I've had support jobs with people who used to MS trainers. In both cases, those ex-trainers got moved away from anything technical within a month, and ended up doing something else. One did accounts, another ended up as a mix of admin assistant and payroll. Perfectly intelligent, OK with tech, but fundamentally unable to deal with "real world" IT as compared to idealized lab setups.

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Nah, it won't install: The return of the ad-blocker-blocker

MonkeyCee
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Normcore

"unless you're prepared to get out the sewing scissors at home and unpick the logo stitching."

Hey! I resemble that comment :)

I've unpicked or ironed off* many logos on clothes purchased for me by other people. Even my mum, who has spent forty odd years getting me clothes, keeps thinking that when I say "plain black hoody" I really want some bright pink logo and a picture on it. On the other hand my father in law manages to not only buy ones that fit me, but also monochromatic, no stupid logos and decent zips.

I gathered, from a fashionable friend, that this is apparently "normcore". So even not having a brand is, in fact, a brand....

I'll stoop to wearing logos on tshirts, mainly because the promo ones can often be of quite high quality. Although I'm getting to the age where polo shirts make me look less like a sack of shit. And those buggers seem to always come with a logo. Admittedly a truck flap or a little croc is within my tolerance, still draw the line at names.

* not directly onto the iron, since that'll bugger it, but onto brown paper.

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Well, well, well. Crime does pay: Ransomware creeps let off with community service

MonkeyCee
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Re: "notoriously difficult language"

As someone learning Dutch*, I'd also suggest it's not too hard a language to learn for an English speaker. There's an extra 3-4 sounds, which is about the only tricky part.

Since every Dutch region/town/village has it's own dialect, standard Dutch is very carefully organised. A words spelling indicates exactly how it's pronounced, which for a dyslexic like myself is marvelous.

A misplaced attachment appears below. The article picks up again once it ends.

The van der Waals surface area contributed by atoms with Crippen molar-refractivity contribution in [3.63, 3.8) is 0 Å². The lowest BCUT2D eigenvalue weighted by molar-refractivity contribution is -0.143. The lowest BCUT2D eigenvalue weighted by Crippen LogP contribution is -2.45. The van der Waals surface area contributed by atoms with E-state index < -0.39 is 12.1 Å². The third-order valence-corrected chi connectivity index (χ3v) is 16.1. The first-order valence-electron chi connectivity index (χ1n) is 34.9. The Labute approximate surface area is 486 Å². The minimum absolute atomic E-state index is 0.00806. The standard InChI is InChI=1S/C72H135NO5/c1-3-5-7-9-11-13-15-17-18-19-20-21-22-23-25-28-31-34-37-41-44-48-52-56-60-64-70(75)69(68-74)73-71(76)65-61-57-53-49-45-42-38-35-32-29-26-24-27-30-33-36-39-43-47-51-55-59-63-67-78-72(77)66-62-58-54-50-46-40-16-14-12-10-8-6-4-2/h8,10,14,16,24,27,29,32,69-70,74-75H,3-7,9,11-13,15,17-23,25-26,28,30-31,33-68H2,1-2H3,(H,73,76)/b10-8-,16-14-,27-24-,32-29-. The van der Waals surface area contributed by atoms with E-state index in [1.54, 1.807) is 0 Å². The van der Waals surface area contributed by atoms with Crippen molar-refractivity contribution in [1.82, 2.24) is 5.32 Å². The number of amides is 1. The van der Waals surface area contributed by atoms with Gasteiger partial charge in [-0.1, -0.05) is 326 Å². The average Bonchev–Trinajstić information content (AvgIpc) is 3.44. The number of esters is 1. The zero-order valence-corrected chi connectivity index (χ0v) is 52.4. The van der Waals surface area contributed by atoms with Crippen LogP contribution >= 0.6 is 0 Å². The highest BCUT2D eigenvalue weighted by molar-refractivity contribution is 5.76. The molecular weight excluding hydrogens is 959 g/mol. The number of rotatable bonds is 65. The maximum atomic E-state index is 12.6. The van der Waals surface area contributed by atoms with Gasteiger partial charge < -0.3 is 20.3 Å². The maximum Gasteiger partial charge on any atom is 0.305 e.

There are also plenty of shared words (and word roots) with middle English and old Dutch being even closer. Plus a bunch of naval terms are Dutch in origin. Thus there are plenty of words that are familiar too.

* thanks Brexit.

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I predict a riot: Amazon UK chief foresees 'civil unrest' for no-deal Brexit

MonkeyCee
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Re: I was pro-remain, but this really is "Project Fear" at work.

Rioting does seem pretty extreme. Maybe from food shortages, but I would expect that if got anywhere close to that the PTB will sort out the food at least. Riots are Not A Good thing, as it's not actually possible to rule without the consent of the people, and showing up the security services (and their masters) makes this more apparent.

I do think that many people have relaxed into the "we've got until the end of 2020 to actually agree stuff" rather than realising that extension is conditional on carious other deals being reached, notably the Irish border.

I'll also note that the Dutch government is currently issuing sensible advice on what to do, especially being prepared to get your paperwork in before March in case of a no-deal.

They also apparently haven't given their sovereignty either, since they are quite happy to offer residence to anyone who is legally living here, or citizenship if you're willing to do the "become a Dutch person course"* without requiring a sign off from the EU. Turns out they like law abiding tax payers....

* "Don't do what naughty Jan doesn't not do" :D

19
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Sysadmin sank IBM mainframe by going one VM too deep

MonkeyCee
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Re: VM/CMS

Cherry keyboards are also pretty much up to scratch as a Model M.

I picked up a half bust one as part of a gayboy* full of ditched IT kit that I ethically recycled**, via eBay and assorted scrappies. About 60% of the keys worked.

Sent them an email, they felt it was still covered by warranty and as long as I sent the bust one back for QC review I got a free replacement. With brown keys, since I'm never sure if I want it hard or soft ;)

*a small skip :)

** the PMs plan was flytipping.